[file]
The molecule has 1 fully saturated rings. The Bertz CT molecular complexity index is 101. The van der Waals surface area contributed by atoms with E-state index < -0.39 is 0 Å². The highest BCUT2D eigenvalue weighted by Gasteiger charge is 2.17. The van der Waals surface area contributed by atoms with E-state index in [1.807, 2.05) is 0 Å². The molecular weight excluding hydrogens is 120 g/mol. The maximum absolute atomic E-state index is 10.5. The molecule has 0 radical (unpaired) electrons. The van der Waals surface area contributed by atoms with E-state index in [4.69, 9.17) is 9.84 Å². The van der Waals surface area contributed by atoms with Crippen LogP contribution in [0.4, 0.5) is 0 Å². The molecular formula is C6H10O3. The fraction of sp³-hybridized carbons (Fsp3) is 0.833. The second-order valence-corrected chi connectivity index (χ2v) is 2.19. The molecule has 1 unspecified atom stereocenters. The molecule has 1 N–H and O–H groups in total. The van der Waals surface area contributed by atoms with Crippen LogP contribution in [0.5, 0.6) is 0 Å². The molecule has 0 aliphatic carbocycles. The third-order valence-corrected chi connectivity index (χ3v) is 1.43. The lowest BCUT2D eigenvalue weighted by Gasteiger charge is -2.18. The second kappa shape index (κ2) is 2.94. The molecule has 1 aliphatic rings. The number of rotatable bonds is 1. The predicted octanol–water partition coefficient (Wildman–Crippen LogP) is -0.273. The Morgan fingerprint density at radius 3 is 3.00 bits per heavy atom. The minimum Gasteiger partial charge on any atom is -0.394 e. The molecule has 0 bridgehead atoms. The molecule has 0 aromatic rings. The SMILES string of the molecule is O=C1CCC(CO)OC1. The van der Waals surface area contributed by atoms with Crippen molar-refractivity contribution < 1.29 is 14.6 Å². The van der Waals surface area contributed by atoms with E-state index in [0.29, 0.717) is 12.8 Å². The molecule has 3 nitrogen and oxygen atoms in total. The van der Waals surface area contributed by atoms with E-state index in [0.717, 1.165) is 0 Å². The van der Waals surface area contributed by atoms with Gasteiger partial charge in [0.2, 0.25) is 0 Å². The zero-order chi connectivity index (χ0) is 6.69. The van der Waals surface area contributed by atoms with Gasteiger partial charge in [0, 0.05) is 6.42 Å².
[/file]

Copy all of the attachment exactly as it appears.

The molecule has 1 fully saturated rings. The Bertz CT molecular complexity index is 101. The van der Waals surface area contributed by atoms with E-state index < -0.39 is 0 Å². The highest BCUT2D eigenvalue weighted by Gasteiger charge is 2.17. The van der Waals surface area contributed by atoms with E-state index in [1.807, 2.05) is 0 Å². The molecular weight excluding hydrogens is 120 g/mol. The maximum absolute atomic E-state index is 10.5. The molecule has 0 radical (unpaired) electrons. The van der Waals surface area contributed by atoms with E-state index in [4.69, 9.17) is 9.84 Å². The van der Waals surface area contributed by atoms with Crippen LogP contribution in [0.4, 0.5) is 0 Å². The molecular formula is C6H10O3. The fraction of sp³-hybridized carbons (Fsp3) is 0.833. The second-order valence-corrected chi connectivity index (χ2v) is 2.19. The molecule has 1 unspecified atom stereocenters. The molecule has 1 N–H and O–H groups in total. The van der Waals surface area contributed by atoms with Crippen LogP contribution in [0.5, 0.6) is 0 Å². The molecule has 0 aliphatic carbocycles. The third-order valence-corrected chi connectivity index (χ3v) is 1.43. The lowest BCUT2D eigenvalue weighted by Gasteiger charge is -2.18. The second kappa shape index (κ2) is 2.94. The molecule has 1 aliphatic rings. The number of rotatable bonds is 1. The predicted octanol–water partition coefficient (Wildman–Crippen LogP) is -0.273. The Morgan fingerprint density at radius 3 is 3.00 bits per heavy atom. The minimum Gasteiger partial charge on any atom is -0.394 e. The molecule has 0 bridgehead atoms. The molecule has 0 aromatic rings. The SMILES string of the molecule is O=C1CCC(CO)OC1. The van der Waals surface area contributed by atoms with Crippen molar-refractivity contribution < 1.29 is 14.6 Å². The van der Waals surface area contributed by atoms with E-state index in [0.29, 0.717) is 12.8 Å². The molecule has 3 nitrogen and oxygen atoms in total. The van der Waals surface area contributed by atoms with E-state index in [0.717, 1.165) is 0 Å². The van der Waals surface area contributed by atoms with Gasteiger partial charge in [0.2, 0.25) is 0 Å². The zero-order chi connectivity index (χ0) is 6.69. The van der Waals surface area contributed by atoms with Gasteiger partial charge in [0, 0.05) is 6.42 Å².